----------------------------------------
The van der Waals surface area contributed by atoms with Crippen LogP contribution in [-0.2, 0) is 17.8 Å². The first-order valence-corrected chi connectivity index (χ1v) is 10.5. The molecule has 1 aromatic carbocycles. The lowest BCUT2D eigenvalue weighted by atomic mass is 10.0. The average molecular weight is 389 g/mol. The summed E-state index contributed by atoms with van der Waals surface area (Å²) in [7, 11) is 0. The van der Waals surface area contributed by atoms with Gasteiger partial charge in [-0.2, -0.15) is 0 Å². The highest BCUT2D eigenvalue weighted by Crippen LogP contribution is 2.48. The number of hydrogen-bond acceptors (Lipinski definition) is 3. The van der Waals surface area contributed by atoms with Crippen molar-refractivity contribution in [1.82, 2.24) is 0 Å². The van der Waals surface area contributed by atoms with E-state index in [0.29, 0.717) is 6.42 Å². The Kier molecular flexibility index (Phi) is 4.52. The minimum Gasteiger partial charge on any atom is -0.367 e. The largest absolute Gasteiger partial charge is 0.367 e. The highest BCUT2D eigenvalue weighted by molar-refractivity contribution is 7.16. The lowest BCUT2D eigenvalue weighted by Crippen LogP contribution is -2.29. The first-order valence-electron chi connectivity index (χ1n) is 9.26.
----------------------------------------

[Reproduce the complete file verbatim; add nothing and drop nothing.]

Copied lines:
The van der Waals surface area contributed by atoms with Crippen LogP contribution in [-0.2, 0) is 17.8 Å². The first-order valence-corrected chi connectivity index (χ1v) is 10.5. The molecule has 1 aromatic carbocycles. The lowest BCUT2D eigenvalue weighted by atomic mass is 10.0. The average molecular weight is 389 g/mol. The summed E-state index contributed by atoms with van der Waals surface area (Å²) in [7, 11) is 0. The van der Waals surface area contributed by atoms with Gasteiger partial charge in [-0.2, -0.15) is 0 Å². The highest BCUT2D eigenvalue weighted by Crippen LogP contribution is 2.48. The number of hydrogen-bond acceptors (Lipinski definition) is 3. The van der Waals surface area contributed by atoms with Crippen molar-refractivity contribution in [1.82, 2.24) is 0 Å². The van der Waals surface area contributed by atoms with E-state index in [0.29, 0.717) is 6.42 Å². The Kier molecular flexibility index (Phi) is 4.52. The minimum Gasteiger partial charge on any atom is -0.367 e. The largest absolute Gasteiger partial charge is 0.367 e. The highest BCUT2D eigenvalue weighted by molar-refractivity contribution is 7.16. The lowest BCUT2D eigenvalue weighted by Crippen LogP contribution is -2.29. The first-order valence-electron chi connectivity index (χ1n) is 9.26.